Skip to main content

The Accidental Partnership: A Cautionary Tale For Startup Founders

The title of this post may sound like a straight-to-streaming rom-com about two strangers who wake up after a night out in Vegas only to remember they got married in a drive-thru ceremony the night before. Yet, somehow, it’s worse than that.

The “accidental partnership” in the title refers to a situation where two or more people unwittingly form a general partnership, which is a type of business entity like a corporation, LLC, etc. The difference is that you can’t accidentally form a corporation or LLC. Instead, you have to take affirmative steps to file a charter document with the state.

You (and at least one another person) can, however, form a general partnership without intending to. The way this happens is when two or more people begin developing a business without forming an entity or entering into a separate agreement, like a founder’s agreement, setting out the nature of their relationship. There isn’t a bright-line rule for determining whether an accidental partnership has been formed. Because it’s relatively easy to avoid this altogether and because failing to do so can be disastrous, please err on the side of caution.

Related: Should Your Startup Incorporate In Washington Or Delaware?


Typically the best way to avoid this mess is to form a corporation, LLC, or other appropriate type of entity as soon as you and others decide you’re going to start a business. This might sound like stating the obvious but you’d be surprised how many smart, sophisticated founders foul this up.

The consequences of forming an accidental partnership range from harmless to fatal with lots of unpleasantness in between. A harmless outcome is when the founders promptly incorporate, assign all IP to the company, and move on with their brilliant idea. A fatal outcome is when the founders don’t form an entity, fight over ownership, and lawyer up. Usually at that point just the threat of contested ownership over the IP may make the whole business idea toxic to future partners, investors, acquirers, etc., no matter who can muster stronger claims to IP ownership.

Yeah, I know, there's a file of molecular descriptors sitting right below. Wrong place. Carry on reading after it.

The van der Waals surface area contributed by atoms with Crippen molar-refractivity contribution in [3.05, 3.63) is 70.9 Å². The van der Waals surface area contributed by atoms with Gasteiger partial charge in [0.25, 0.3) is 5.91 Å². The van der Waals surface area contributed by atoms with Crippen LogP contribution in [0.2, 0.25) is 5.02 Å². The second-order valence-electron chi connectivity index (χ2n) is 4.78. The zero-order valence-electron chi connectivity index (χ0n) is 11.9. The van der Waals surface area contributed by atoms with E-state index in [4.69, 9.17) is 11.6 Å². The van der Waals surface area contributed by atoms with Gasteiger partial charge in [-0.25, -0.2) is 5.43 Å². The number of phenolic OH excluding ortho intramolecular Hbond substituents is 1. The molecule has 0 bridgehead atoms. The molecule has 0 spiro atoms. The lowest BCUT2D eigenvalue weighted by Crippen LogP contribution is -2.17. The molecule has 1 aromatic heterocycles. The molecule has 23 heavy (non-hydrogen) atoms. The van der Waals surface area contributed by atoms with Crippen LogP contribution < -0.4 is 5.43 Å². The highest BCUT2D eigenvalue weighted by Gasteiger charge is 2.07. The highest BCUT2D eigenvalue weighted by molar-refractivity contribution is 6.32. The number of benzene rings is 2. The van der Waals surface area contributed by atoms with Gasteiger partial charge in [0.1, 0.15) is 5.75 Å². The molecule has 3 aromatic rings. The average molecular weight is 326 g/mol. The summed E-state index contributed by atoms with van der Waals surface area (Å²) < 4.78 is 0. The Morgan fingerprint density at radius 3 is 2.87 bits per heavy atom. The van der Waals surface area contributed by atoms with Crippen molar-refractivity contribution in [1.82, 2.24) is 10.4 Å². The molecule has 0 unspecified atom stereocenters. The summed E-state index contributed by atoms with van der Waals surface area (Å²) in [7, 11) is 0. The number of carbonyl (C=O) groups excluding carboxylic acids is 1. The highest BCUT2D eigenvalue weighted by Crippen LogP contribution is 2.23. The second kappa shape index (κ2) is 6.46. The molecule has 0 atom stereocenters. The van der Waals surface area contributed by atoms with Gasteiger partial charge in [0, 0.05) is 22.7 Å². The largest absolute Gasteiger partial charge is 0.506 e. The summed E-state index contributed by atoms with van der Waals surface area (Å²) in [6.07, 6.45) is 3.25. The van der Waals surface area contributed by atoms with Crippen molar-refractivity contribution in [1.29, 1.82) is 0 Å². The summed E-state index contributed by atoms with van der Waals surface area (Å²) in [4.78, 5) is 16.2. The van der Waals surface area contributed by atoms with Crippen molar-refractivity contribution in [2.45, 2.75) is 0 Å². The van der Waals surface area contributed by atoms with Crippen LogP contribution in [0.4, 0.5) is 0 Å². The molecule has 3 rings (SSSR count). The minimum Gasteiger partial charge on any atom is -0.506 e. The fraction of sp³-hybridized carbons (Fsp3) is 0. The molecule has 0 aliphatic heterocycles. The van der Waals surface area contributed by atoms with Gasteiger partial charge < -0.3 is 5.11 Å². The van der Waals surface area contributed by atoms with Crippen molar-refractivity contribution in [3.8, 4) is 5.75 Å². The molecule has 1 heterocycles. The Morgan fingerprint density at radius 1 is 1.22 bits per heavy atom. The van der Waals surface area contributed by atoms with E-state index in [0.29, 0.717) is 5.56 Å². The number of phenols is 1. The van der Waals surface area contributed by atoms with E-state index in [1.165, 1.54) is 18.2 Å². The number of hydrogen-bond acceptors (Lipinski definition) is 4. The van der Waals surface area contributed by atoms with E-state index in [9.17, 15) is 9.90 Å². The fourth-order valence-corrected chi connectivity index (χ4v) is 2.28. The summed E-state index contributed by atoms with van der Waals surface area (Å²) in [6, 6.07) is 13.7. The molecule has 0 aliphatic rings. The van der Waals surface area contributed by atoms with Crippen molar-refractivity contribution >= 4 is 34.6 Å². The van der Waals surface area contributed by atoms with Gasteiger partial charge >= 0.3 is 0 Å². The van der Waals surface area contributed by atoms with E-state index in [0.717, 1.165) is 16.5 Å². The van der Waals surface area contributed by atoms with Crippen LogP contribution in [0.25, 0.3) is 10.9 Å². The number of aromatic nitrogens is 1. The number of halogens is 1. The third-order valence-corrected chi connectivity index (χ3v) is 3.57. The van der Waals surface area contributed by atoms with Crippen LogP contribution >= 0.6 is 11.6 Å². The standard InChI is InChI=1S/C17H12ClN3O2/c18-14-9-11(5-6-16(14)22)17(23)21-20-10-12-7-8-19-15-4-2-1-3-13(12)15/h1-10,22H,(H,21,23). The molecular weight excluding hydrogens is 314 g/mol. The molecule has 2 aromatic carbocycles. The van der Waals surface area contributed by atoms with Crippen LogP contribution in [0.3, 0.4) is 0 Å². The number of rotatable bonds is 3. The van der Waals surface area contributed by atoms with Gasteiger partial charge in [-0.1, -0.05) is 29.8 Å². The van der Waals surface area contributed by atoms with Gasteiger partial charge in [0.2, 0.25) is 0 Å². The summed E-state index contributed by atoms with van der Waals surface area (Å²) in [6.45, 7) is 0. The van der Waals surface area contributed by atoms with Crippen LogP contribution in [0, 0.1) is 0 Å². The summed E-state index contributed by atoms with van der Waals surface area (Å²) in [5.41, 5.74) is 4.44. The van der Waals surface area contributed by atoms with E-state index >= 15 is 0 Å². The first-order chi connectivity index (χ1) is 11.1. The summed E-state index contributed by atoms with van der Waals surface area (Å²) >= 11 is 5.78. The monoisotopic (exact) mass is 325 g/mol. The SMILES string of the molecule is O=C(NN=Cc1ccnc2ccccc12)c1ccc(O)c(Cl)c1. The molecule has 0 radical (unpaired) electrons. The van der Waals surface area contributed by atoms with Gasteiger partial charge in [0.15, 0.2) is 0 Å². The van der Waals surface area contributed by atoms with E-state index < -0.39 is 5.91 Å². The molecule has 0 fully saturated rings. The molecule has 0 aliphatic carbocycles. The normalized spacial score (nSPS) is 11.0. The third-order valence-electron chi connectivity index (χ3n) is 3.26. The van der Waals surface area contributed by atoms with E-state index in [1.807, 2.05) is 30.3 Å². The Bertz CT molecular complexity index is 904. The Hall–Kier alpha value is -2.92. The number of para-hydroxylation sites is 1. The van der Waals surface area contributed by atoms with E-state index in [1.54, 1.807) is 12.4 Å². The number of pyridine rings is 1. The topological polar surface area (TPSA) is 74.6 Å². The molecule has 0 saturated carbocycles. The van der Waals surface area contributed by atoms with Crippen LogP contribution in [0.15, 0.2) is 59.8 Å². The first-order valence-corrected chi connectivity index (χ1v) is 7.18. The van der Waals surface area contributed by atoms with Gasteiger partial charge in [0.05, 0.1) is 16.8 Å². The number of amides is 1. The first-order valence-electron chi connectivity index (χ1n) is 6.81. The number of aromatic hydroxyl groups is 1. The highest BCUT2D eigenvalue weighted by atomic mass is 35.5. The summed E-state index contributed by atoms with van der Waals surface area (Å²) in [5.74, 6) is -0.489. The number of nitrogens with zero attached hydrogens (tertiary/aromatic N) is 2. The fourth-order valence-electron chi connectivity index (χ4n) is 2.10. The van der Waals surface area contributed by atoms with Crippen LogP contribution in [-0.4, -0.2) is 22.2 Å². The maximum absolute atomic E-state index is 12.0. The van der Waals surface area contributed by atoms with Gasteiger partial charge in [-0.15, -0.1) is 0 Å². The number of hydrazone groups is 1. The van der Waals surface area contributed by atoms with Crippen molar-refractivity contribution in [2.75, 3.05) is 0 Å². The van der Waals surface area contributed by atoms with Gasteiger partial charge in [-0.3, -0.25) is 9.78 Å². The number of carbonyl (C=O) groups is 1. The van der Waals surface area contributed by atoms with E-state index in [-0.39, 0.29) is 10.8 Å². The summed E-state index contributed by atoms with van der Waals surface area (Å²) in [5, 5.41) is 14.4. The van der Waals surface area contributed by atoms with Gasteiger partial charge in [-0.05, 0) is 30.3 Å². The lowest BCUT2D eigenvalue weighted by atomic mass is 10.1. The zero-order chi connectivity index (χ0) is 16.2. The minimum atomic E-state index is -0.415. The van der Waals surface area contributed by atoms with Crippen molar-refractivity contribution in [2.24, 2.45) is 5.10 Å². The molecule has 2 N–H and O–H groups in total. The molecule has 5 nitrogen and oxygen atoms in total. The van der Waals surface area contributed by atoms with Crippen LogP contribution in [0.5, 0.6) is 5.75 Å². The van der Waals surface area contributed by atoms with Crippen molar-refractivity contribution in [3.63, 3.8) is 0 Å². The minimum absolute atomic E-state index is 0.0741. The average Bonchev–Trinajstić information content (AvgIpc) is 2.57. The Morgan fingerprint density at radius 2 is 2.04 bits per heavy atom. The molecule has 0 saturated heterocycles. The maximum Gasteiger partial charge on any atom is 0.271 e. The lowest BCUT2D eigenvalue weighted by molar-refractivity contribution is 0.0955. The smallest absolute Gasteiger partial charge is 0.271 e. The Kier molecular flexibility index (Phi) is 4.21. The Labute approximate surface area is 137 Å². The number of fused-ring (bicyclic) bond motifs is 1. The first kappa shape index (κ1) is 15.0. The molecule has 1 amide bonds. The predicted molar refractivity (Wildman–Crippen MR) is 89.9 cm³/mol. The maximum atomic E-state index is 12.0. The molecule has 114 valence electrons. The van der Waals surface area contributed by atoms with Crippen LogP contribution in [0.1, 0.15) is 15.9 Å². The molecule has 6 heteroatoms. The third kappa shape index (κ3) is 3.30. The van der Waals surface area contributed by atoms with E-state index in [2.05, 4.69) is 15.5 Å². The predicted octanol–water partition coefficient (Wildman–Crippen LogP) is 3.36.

The unpleasantness in between these two points may take the form of being personally liable for the debts and liabilities of the accidental partnership, which is the rule for general partnerships. So if your partner incurs debts and can’t pay, you’ll still be on the hook. This is in contrast with corporations and LLCs where, generally speaking, the owners of the business will not be personally liable for the debts of the business.

Here are some best practices to take to avoid forming an accidental partnership:

  • Form a corporation or LLC as soon as is feasible.
  • Prior to forming a corporation or LLC, enter into a founder’s agreement clarifying the arrangement among the founders.
  • Guard your IP closely until an entity has been formed.
  • Use NDAs if you must share your IP pre-formation.

For many companies, though, the no-brainer approach here is simply to form a proper business entity right at the start.

Related posts

  • 1 (1)

    Post Categories

    • Startups

    What Startups Need to Know About 409A Valuations

    A concise guide for startup founders to understand the basics of 409A valuations, when you'll need them, and the risks of not relying on them.

  • 4

    Post Categories

    • Startups
    • Mergers & Acquisition

    The Startup Guide to Converting an LLC to a C-Corporation

    Find your way through the maze of converting an LLC to a C-Corp with our guide. Uncover hidden legal & tax traps and turn challenges into strategic advantages, including a unique opportunity to maximize QSBS.

  • 6 (2)

    Post Categories

    • Startups
    • Fundraising

    The Ultimate Guide to Convertible Notes for Startups

    Navigate startup fundraising with confidence using our comprehensive guide on convertible notes. Learn their mechanics, optimal use cases, and how they stack up against SAFEs and priced rounds. Essential reading for startups aiming for savvy financing decisions.